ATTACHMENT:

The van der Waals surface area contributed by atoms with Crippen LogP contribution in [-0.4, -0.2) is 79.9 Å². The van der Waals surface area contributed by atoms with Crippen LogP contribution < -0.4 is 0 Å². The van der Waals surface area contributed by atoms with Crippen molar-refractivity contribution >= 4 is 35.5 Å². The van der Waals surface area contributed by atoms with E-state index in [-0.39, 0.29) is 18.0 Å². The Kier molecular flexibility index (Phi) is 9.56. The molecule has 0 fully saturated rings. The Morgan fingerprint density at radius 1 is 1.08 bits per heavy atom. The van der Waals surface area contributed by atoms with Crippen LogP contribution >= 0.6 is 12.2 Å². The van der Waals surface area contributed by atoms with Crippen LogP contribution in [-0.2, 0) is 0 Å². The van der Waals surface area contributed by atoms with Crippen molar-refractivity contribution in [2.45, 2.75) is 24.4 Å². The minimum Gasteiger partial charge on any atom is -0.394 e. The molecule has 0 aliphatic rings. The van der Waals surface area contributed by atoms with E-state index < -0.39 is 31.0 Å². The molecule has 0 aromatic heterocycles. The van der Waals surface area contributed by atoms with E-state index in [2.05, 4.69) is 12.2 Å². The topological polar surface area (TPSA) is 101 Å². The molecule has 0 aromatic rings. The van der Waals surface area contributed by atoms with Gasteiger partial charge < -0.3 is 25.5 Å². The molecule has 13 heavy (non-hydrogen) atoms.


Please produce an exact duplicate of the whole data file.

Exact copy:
The van der Waals surface area contributed by atoms with Crippen LogP contribution in [-0.4, -0.2) is 79.9 Å². The van der Waals surface area contributed by atoms with Crippen LogP contribution < -0.4 is 0 Å². The van der Waals surface area contributed by atoms with Crippen molar-refractivity contribution >= 4 is 35.5 Å². The van der Waals surface area contributed by atoms with E-state index in [-0.39, 0.29) is 18.0 Å². The Kier molecular flexibility index (Phi) is 9.56. The molecule has 0 fully saturated rings. The Morgan fingerprint density at radius 1 is 1.08 bits per heavy atom. The van der Waals surface area contributed by atoms with Crippen LogP contribution >= 0.6 is 12.2 Å². The van der Waals surface area contributed by atoms with Crippen LogP contribution in [-0.2, 0) is 0 Å². The van der Waals surface area contributed by atoms with Crippen molar-refractivity contribution in [2.45, 2.75) is 24.4 Å². The minimum Gasteiger partial charge on any atom is -0.394 e. The molecule has 0 aliphatic rings. The van der Waals surface area contributed by atoms with E-state index < -0.39 is 31.0 Å². The molecule has 0 aromatic heterocycles. The van der Waals surface area contributed by atoms with E-state index in [2.05, 4.69) is 12.2 Å². The topological polar surface area (TPSA) is 101 Å². The molecule has 0 aromatic rings. The van der Waals surface area contributed by atoms with Gasteiger partial charge < -0.3 is 25.5 Å². The molecule has 13 heavy (non-hydrogen) atoms.